Adjective "vagabond" definition and examples

Pronunciation

/ˈvaɡəbɒnd/

Definitions and examples

noun

A person who wanders from place to place without a home or job.
  1. 'Judging by the clothing quality, the individual looked like a vagabond.'
  2. 'Where have they gone, those loafing heroes of folk song, those vagabonds who roam from one mill to another and bed down under the stars.'
  3. 'Every European country legislated against vagrancy, often insisting that vagabonds should be returned to their parish of origin, and if necessary whipped or branded to deter them from trying again.'
  4. 'He then became a vagabond, initially sleeping on the streets or wherever he could find shelter.'
  5. 'He is, says his biographer, ‘an old-fashioned theatrical vagabond, travelling light’.'
  6. 'A decree of Napoleon in 1808 sent vagabonds to prison and beggars to dépôts de mendicité where they were subjected to forced labour.'
  7. 'Three categories of poor were subsequently recognized: sturdy beggars or vagabonds, regarded as potential trouble-makers, the infirm, and the deserving unemployed.'
  8. 'Vagabond Tales is loosely based around the adventures of a musical vagabond who travels around the world and through time to bring different kinds of music back to the traveling minstrels of Barrage.'
  9. 'A group of vagabonds and derelicts inhabit a shelter in Moscow, presided over by a fanatical leader who preaches the love of everyone for everyone.'
  10. 'Throughout the 1920s and 1930s, Eleanor cared for a succession of hoboes, vagabonds, and bums who called at the back door of the large house the family owned on Hamond Street in Chicago.'
  11. 'The husband arranges her marriage with a person who is considered a vagabond.'
  12. 'I don't attract a clientele of vagabonds and rogues and scurrilous types with evil motives.'
  13. 'She got married one lunchtime and didn't tell her parents until she was four months pregnant, because my father was an actor, and actors then were kind of vagabonds, you know.'
  14. 'We can't afford first time grants for houses, but we can afford €60m to buy an ego boosting plane for the vagabonds who squandered the boom years.'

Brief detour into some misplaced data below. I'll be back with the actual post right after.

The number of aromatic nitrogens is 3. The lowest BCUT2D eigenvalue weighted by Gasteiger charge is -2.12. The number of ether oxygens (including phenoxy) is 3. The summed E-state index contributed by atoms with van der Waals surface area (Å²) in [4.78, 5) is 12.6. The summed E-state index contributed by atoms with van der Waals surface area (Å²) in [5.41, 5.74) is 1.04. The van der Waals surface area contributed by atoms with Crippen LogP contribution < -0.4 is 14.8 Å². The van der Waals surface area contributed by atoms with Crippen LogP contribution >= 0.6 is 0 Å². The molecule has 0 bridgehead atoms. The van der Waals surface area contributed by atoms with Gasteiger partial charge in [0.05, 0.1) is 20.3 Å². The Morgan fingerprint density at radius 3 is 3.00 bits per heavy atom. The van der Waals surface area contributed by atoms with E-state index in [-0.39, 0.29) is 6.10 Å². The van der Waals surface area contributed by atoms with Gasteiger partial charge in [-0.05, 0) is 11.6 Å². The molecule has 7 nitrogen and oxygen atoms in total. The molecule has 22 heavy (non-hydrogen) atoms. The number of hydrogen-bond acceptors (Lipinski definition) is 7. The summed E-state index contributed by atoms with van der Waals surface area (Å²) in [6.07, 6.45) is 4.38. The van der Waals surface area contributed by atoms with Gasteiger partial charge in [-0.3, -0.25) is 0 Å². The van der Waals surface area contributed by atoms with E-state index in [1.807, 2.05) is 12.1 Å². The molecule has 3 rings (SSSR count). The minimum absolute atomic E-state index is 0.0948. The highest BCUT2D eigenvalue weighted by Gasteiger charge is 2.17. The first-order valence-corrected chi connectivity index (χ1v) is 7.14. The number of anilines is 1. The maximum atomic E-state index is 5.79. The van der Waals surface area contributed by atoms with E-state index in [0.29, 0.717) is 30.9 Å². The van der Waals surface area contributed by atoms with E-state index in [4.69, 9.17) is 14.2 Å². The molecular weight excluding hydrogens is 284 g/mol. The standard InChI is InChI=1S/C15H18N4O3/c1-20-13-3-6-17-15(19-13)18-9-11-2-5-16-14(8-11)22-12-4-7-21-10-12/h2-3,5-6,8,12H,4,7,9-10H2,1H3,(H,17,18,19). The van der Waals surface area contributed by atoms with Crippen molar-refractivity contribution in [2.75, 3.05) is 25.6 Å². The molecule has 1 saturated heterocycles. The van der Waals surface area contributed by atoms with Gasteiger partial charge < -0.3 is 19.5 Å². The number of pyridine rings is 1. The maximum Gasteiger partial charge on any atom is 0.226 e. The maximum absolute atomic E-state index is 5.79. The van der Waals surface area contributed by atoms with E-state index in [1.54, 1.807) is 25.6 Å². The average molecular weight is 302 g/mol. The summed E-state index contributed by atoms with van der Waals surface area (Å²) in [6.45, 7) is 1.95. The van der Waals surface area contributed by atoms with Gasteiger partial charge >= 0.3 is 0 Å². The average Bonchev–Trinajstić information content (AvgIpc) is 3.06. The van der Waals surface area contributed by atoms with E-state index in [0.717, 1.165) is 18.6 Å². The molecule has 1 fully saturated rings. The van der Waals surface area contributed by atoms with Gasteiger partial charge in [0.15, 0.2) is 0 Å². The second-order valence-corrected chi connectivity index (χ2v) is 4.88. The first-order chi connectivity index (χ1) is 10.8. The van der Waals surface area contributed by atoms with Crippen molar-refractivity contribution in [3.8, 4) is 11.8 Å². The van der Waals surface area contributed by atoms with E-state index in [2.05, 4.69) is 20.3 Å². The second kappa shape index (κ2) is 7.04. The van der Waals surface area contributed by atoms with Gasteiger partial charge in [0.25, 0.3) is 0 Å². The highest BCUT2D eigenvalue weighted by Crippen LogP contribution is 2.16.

15. 'It would be most unusual if there were not rogues and vagabonds in the industry.'

adjective

Having no settled home.
  1. 'Niche travel, which is the category we vagabond surfers fall under, is available online too.'
  2. 'A vagabond performer, he was born with severe abnormalities, including two lumps on either side of his forehead (which look suspiciously like budding horns) and malformed feet.'
  3. 'I suppose if I were a journalist with some newspaper's or magazine's code of ethics, instead of being a vagabond poet, I might have to be careful about accepting even pens and calendar.'
  4. 'And he was there, the vagabond journeyman sorcerer that had seized what must have seemed a reasonable opportunity at the time.'
  5. 'I can't quit my job and become a vagabond anti-imperial rebel at this stage of my life.'
  6. 'Block out the sight of vagabond children hawking tat at traffic intersections.'
  7. 'A vagabond black crow which was found wandering in Kimberley Road a few days ago, is now lodging at the Queen's Park Zoo until someone claims him - for he appears to be a pet.'
  8. 'Well these visions unfold in front of me like a play put on by a traveling band of vagabond gypsies.'

verb

Wander about as or like a vagabond.
  1. 'I think she was happy vagabonding with the couple.'
  2. 'He vagabonded his way to Paris and immediately settled into a bohemian life.'
  3. 'At home most of the time, I would bundle my baby in his stroller and go vagabonding as and when the weather would allow.'

Definitions

1. wandering from place to place without any settled home; nomadic: a vagabond tribe.

2. leading an unsettled or carefree life.

3. disreputable; worthless; shiftless.

4. of, relating to, or characteristic of a vagabond: vagabond habits.

5. having an uncertain or irregular course or direction: a vagabond voyage. noun

6. a person, usually without a permanent home, who wanders from place to place; nomad.

7. an idle wanderer without a permanent home or visible means of suppo

More examples(as adjective)

"styles can be vagabond."

"poets can be vagabond."

"poachers can be vagabond."

"papers can be vagabond."

"lives can be vagabond."

More examples++

Origin

Middle English (originally denoting a criminal): from Old French, or from Latin vagabundus, from vagari ‘wander’.